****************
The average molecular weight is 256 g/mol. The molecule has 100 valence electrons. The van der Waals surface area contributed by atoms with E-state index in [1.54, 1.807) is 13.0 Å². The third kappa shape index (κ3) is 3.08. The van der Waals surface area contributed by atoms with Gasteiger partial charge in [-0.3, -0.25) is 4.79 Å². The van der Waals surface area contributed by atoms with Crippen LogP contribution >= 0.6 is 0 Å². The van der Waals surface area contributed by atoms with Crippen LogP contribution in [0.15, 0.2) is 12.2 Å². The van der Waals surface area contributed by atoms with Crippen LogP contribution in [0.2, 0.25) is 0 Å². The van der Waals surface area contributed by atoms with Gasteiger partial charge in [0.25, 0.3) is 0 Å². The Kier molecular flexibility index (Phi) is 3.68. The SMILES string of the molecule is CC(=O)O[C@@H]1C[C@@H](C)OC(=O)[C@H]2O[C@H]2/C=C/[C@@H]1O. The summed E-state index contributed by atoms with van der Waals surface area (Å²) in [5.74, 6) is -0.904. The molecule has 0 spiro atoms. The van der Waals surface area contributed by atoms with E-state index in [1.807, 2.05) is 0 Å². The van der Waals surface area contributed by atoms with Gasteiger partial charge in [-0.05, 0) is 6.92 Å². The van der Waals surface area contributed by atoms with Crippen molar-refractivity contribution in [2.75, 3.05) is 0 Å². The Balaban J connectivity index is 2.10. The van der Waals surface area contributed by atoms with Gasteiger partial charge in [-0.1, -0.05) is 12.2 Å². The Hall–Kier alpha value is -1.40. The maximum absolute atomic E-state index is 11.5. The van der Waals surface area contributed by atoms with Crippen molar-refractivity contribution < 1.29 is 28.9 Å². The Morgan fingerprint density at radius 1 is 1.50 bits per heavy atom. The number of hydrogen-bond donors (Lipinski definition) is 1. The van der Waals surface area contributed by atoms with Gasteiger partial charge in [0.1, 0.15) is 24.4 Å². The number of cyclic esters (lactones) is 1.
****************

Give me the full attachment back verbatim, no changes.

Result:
The average molecular weight is 256 g/mol. The molecule has 100 valence electrons. The van der Waals surface area contributed by atoms with E-state index in [1.54, 1.807) is 13.0 Å². The third kappa shape index (κ3) is 3.08. The van der Waals surface area contributed by atoms with Gasteiger partial charge in [-0.3, -0.25) is 4.79 Å². The van der Waals surface area contributed by atoms with Crippen LogP contribution >= 0.6 is 0 Å². The van der Waals surface area contributed by atoms with Crippen LogP contribution in [0.15, 0.2) is 12.2 Å². The van der Waals surface area contributed by atoms with Crippen LogP contribution in [0.2, 0.25) is 0 Å². The van der Waals surface area contributed by atoms with Gasteiger partial charge in [0.25, 0.3) is 0 Å². The Kier molecular flexibility index (Phi) is 3.68. The SMILES string of the molecule is CC(=O)O[C@@H]1C[C@@H](C)OC(=O)[C@H]2O[C@H]2/C=C/[C@@H]1O. The summed E-state index contributed by atoms with van der Waals surface area (Å²) in [5.74, 6) is -0.904. The molecule has 0 spiro atoms. The van der Waals surface area contributed by atoms with E-state index in [1.807, 2.05) is 0 Å². The van der Waals surface area contributed by atoms with Gasteiger partial charge in [-0.05, 0) is 6.92 Å². The van der Waals surface area contributed by atoms with Crippen molar-refractivity contribution in [2.75, 3.05) is 0 Å². The Balaban J connectivity index is 2.10. The van der Waals surface area contributed by atoms with Gasteiger partial charge in [-0.1, -0.05) is 12.2 Å². The Hall–Kier alpha value is -1.40. The maximum absolute atomic E-state index is 11.5. The van der Waals surface area contributed by atoms with Crippen molar-refractivity contribution < 1.29 is 28.9 Å². The Morgan fingerprint density at radius 1 is 1.50 bits per heavy atom. The number of hydrogen-bond donors (Lipinski definition) is 1. The van der Waals surface area contributed by atoms with Gasteiger partial charge in [0.1, 0.15) is 24.4 Å². The number of cyclic esters (lactones) is 1.